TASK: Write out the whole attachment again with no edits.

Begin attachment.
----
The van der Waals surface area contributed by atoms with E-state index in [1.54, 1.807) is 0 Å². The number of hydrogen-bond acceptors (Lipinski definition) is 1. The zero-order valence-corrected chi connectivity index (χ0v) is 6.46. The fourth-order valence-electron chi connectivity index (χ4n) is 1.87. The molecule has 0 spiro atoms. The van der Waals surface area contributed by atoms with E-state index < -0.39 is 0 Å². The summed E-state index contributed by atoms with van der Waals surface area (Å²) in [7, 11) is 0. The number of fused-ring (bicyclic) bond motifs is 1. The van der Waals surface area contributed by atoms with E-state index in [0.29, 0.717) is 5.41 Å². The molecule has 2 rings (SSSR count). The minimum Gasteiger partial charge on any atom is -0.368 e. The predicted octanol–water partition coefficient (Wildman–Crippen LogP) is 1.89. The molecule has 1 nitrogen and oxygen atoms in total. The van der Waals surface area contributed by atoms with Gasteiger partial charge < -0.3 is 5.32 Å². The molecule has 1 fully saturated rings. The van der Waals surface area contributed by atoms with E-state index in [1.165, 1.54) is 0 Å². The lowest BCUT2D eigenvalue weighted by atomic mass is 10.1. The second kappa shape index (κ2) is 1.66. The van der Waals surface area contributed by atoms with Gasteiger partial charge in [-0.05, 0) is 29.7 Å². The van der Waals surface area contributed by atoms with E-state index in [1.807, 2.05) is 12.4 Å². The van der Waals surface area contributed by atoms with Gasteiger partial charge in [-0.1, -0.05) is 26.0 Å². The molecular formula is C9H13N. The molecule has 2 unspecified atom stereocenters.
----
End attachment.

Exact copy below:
The van der Waals surface area contributed by atoms with E-state index in [1.54, 1.807) is 0 Å². The number of hydrogen-bond acceptors (Lipinski definition) is 1. The zero-order valence-corrected chi connectivity index (χ0v) is 6.46. The fourth-order valence-electron chi connectivity index (χ4n) is 1.87. The molecule has 0 spiro atoms. The van der Waals surface area contributed by atoms with E-state index < -0.39 is 0 Å². The summed E-state index contributed by atoms with van der Waals surface area (Å²) in [7, 11) is 0. The number of fused-ring (bicyclic) bond motifs is 1. The van der Waals surface area contributed by atoms with E-state index in [0.29, 0.717) is 5.41 Å². The molecule has 2 rings (SSSR count). The minimum Gasteiger partial charge on any atom is -0.368 e. The predicted octanol–water partition coefficient (Wildman–Crippen LogP) is 1.89. The molecule has 1 nitrogen and oxygen atoms in total. The van der Waals surface area contributed by atoms with Gasteiger partial charge < -0.3 is 5.32 Å². The molecule has 1 fully saturated rings. The van der Waals surface area contributed by atoms with E-state index in [1.165, 1.54) is 0 Å². The lowest BCUT2D eigenvalue weighted by atomic mass is 10.1. The second kappa shape index (κ2) is 1.66. The van der Waals surface area contributed by atoms with Gasteiger partial charge in [-0.05, 0) is 29.7 Å². The van der Waals surface area contributed by atoms with E-state index in [1.807, 2.05) is 12.4 Å². The van der Waals surface area contributed by atoms with Gasteiger partial charge in [-0.1, -0.05) is 26.0 Å². The molecular formula is C9H13N. The molecule has 2 unspecified atom stereocenters.